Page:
2. Materials and Methods

2.1. Patients

Ten patients whose annual decrease in CD4+ T cells was <20 cells/μL were diagnosed as LTSP patients [14]. Their clinical characteristics, including changes in CD4+ T-cell count and RNA copy number, KRG therapy, and frequent genetic defects in the nef and 5′ LTR/gag genes, have been previously described [14, 15]. However, the follow-up period of the present study was extended to include the KRG plus HAART period. The control patients ( ) were selected from 169 patients [20] who had not been exposed to KRG or any antiretroviral therapies (e.g., AZT) at the time of sampling and whose PBMCs were available for gene amplification. This study was approved by the Institutional Review Board of the Asan Medical Center.

2.2. KRG Intake

KRG powder was manufactured by the Korea Ginseng Corporation (Daejeon, Korea) from the roots of a 6-year-old Panax ginseng Meyer red ginseng and harvested in the Republic of Korea. KRG was made by steaming fresh ginseng at 90–100°C for three hours and drying at 50–80°C. KRG powder was prepared from ground red ginseng (500 mg KRG/capsule) and analyzed using high-performance liquid chromatography.

2.3. Amplification of the vif Gene

Nested PCR was used to amplify the proviral vif gene from the patients’ PBMCs, as previously described [1416, 19]. Total RNA was extracted from 300 μL serum using the QIAamp Ultra Sense Viral RNA kit (Qiagen, Hilden, Germany), as previously described [20].

2.4. Determination of G-to-A Hypermutation

Sequences were analyzed using the Hypermut 2.0 program (http://www.hiv.lanl.gov/content/sequence/HYPERMUT/hypermut.html), which compares each patient’s sequence to a patient-specific consensus in order to determine the frequency and context of the G-to-A mutations [21].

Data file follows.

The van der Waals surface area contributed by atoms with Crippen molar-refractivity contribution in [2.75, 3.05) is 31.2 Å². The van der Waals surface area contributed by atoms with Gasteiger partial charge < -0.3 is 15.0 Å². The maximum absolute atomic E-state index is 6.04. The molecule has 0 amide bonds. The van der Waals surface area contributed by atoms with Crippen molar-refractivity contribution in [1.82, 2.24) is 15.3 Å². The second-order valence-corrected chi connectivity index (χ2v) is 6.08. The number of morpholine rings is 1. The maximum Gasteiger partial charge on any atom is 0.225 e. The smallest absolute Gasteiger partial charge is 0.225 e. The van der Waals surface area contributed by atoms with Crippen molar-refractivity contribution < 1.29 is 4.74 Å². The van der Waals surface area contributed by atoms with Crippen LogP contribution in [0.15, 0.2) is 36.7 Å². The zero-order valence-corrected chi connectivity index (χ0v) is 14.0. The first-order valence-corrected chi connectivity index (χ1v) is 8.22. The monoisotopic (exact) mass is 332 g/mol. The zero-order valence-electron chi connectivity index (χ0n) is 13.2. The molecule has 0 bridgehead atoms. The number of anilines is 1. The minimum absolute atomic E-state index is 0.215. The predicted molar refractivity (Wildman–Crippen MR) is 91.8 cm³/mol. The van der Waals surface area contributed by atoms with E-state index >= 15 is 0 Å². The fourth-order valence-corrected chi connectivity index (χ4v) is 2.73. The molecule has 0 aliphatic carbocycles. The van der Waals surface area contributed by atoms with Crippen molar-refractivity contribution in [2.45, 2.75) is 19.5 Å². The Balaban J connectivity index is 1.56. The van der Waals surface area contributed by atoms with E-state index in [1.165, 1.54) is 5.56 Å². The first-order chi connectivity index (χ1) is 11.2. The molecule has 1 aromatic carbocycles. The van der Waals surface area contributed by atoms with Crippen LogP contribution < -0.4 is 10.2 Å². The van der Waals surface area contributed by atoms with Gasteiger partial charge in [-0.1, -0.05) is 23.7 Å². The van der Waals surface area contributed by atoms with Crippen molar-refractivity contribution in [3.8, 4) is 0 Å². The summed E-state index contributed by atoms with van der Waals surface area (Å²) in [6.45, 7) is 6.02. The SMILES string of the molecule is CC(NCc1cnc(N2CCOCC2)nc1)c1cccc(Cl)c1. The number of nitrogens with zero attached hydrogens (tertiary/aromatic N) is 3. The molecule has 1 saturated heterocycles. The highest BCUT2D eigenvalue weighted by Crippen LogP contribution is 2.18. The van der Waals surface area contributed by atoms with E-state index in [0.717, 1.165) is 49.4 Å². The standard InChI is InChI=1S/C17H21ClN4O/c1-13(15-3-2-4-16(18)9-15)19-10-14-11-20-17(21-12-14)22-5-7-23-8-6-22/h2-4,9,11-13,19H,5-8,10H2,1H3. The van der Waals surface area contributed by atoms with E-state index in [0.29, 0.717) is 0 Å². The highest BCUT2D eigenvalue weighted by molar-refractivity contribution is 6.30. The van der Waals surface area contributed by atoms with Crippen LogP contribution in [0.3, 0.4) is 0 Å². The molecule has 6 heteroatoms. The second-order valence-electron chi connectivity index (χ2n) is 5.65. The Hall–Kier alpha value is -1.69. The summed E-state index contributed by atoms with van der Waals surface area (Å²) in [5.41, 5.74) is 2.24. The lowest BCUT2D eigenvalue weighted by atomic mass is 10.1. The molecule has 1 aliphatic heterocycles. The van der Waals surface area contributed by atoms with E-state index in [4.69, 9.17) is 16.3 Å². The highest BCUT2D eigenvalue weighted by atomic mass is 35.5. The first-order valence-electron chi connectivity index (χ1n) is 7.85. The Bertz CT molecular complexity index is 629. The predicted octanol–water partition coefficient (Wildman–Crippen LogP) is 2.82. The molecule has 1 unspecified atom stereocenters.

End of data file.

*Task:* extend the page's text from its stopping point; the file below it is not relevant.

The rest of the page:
2.5. Statistical Analysis

Data are expressed as the means ± 2 standard deviations (for continuous variables) or as counts and percentages (categorical variables). Comparing the proportions between groups was analyzed by using the Chi-squared test or Fisher exact test. In this study, was considered statistically significant.

2.6. Accession Numbers of the Nucleotide Sequence

The investigated sequences were previously assigned the following GeneBank accession numbers: DQ072735, JF957893, JQ067069-76, AY581367, JF957902, JQ248188-201, AY581377, AY581378, JQ248228-50, JF957922, AY581382-5, DQ072750-51, JF957924, JQ248256-92, DQ072759-60, AY581386-89, JF957933, JQ248313-29, AY581394-95, JF957940, JQ248339-55, AY581398-AY581399, JQ327719, JQ327794-97, JF958044-45, JQ066879-927, AY581341-44, JF957976, JQ268920-39, AY581412-15, JQ268940-61, AF462782, JF957977, AY581416-18, JQ269006-32, JF957983, AY581419-20, KC247158-315, and KF270357-459.

3. Results

3.1. Effects of KRG during the Follow-Up Period prior to HAART Administration

Ten LTSP patients received follow-up without HAART for months (16.6 years; range: 164–314 months) following HIV-1 diagnosis (Table 1). During this period, KRG therapy was administered for 173 ± 34 months and, thereafter, KRG plus HAART was administered for months. The amounts of KRG administered during these periods were 14,398 ± 5,775 and 5,648 ± 3,677 g, respectively. Patient 89-17’s compliance with KRG was poor, and the amount supplied prior to HAART therapy was the least (5,076 g) of the 10 enrolled LTSP patients. Patient 87-05 began to take KRG in December 1991, though his compliance was also poor. He has taken KRG since June 1994, but his CD4+ T-cell count remained low (Figure 1). The remaining nine patients progressed to AIDS, demonstrating CD4+ T-cell counts of <200 cells/μL (Table 1).

tab1
Table 1: Characteristics of 10 long-term slow progressors.
fig1